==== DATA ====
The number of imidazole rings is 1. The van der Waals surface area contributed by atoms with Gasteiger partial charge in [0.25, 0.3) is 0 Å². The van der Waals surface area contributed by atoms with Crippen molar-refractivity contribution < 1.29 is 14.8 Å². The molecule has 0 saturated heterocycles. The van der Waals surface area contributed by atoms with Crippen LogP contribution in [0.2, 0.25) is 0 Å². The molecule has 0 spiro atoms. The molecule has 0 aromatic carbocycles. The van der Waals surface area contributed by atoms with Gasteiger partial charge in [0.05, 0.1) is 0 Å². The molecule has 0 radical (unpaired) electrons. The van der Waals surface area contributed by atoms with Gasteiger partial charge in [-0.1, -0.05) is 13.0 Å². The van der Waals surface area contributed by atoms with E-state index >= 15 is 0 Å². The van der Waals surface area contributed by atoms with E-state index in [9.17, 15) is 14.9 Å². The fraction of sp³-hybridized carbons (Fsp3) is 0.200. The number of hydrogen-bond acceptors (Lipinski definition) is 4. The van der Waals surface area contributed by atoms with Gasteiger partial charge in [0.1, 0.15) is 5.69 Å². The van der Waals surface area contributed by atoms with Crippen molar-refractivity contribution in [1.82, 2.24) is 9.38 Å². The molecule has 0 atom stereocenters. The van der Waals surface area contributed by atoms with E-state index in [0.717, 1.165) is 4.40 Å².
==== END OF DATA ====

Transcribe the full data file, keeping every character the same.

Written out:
The number of imidazole rings is 1. The van der Waals surface area contributed by atoms with Gasteiger partial charge in [0.25, 0.3) is 0 Å². The van der Waals surface area contributed by atoms with Crippen molar-refractivity contribution < 1.29 is 14.8 Å². The molecule has 0 saturated heterocycles. The van der Waals surface area contributed by atoms with Crippen LogP contribution in [0.2, 0.25) is 0 Å². The molecule has 0 spiro atoms. The molecule has 0 aromatic carbocycles. The van der Waals surface area contributed by atoms with Gasteiger partial charge in [0.05, 0.1) is 0 Å². The molecule has 0 radical (unpaired) electrons. The van der Waals surface area contributed by atoms with Gasteiger partial charge in [-0.1, -0.05) is 13.0 Å². The van der Waals surface area contributed by atoms with E-state index >= 15 is 0 Å². The van der Waals surface area contributed by atoms with E-state index in [9.17, 15) is 14.9 Å². The fraction of sp³-hybridized carbons (Fsp3) is 0.200. The number of hydrogen-bond acceptors (Lipinski definition) is 4. The van der Waals surface area contributed by atoms with Gasteiger partial charge in [0.1, 0.15) is 5.69 Å². The van der Waals surface area contributed by atoms with Crippen molar-refractivity contribution in [1.82, 2.24) is 9.38 Å². The molecule has 0 atom stereocenters. The van der Waals surface area contributed by atoms with E-state index in [0.717, 1.165) is 4.40 Å².